Accept that you can’t prevent all outbursts. Chances are you have been doing a lot of work to keep your child in a calmer state more often, and doing everything you can to avoid them getting triggered. That is critical work, but it will also need to be balanced with very gradually increasing their distress tolerance so they become thriving and resilient adults. Try encouraging them to occasionally just be with something that is hard for them for a moment, then stop. Don’t keep pushing and don’t rush them. Remember that you can’t prevent all outbursts and that sometimes an outburst comes before a big breakthrough because it can be frustrating to learn how to do something new. Accepting that we will have discomfort sometimes is hard but important work. I like to use the metaphor of a baby learning to walk. If the first time they tried and fell down they just gave up and never attempted walking again, where would that baby be now? It wouldn’t be able to even get to its room on its own! Falling down doesn’t feel great, but the first time that baby is able to walk on its own, it’s going to feel amazing! Remember that PDA is also called ‘Pervasive Drive for Autonomy’ and that once they get past the initial frustration of approaching something hard, reaching the goal of having greater autonomy is going to help them be calmer in the future. This is not easy stuff, so try not to be too hard on yourself when you hit a rough patch.
Keep the long term view. It can be so hard to get through the day that we can lose sight of the bigger picture. You can help yourself and your child by talking to them frequently about what they want to be when they grow up and how you want to do whatever you can to prepare them for that. If they don’t know what they want to do, you can use their schoolwork as an exploration to help them discover more interests. Keep telling them that you want them to have as many choices as possible when they are older and that’s why you’re helping them prepare for that with the school work. Remember that they have a deep desire for autonomy and see if you can use that to motivate them to get good at things on their own.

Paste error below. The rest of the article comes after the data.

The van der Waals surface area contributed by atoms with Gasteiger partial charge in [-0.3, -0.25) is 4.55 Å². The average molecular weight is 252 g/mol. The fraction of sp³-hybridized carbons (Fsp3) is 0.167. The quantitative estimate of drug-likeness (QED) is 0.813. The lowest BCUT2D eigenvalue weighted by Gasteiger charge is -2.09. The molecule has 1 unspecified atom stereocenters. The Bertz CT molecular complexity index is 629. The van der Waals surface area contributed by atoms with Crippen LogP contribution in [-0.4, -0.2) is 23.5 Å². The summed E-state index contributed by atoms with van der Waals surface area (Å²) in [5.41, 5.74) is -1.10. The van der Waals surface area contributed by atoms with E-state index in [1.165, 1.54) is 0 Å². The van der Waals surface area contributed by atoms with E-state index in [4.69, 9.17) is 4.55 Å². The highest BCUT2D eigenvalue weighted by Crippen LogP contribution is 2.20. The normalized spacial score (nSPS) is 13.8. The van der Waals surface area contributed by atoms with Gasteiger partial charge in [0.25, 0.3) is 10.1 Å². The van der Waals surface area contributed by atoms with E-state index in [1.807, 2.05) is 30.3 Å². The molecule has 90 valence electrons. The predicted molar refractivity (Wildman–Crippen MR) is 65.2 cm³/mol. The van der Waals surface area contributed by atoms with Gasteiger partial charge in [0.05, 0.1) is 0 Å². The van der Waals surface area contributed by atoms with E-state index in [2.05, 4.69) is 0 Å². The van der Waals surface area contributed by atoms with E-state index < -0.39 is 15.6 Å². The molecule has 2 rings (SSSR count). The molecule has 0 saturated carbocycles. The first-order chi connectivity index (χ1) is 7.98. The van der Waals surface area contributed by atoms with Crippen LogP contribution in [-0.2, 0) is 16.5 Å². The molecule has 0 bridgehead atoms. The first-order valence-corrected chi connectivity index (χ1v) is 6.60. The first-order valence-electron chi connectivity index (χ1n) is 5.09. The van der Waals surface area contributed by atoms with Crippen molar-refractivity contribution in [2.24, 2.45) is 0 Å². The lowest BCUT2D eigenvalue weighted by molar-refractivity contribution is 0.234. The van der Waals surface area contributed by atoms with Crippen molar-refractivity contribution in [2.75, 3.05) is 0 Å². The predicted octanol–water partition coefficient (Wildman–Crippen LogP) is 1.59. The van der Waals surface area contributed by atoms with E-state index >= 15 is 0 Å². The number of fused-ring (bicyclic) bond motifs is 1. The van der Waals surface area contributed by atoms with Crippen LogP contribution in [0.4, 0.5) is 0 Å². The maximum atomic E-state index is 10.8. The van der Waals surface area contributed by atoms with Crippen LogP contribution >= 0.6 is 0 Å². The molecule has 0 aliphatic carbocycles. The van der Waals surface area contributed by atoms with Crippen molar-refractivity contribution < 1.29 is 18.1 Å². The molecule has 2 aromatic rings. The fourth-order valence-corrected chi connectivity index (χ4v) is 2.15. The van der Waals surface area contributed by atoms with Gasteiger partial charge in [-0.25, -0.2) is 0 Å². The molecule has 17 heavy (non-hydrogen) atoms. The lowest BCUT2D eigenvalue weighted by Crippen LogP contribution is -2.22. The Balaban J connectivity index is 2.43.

Be informed. If you don’t yet know what requirements your state has on homeschooling, you are likely able to find out your state’s Homeschool Laws in a matter of minutes with the right Google search, and this is a really good thing to do to avoid surprises down the road. Some states require annual assessments, for example, which is something you would definitely want to know about ahead of time.
Go at your own pace, but keep going. As long as you get the ball rolling again, you will get where you need to go eventually. So do whatever it takes to get the ball rolling! Let the first few steps be ridiculously small because that is likely to be the key to starting up again. Celebrate and encourage even the tiniest step!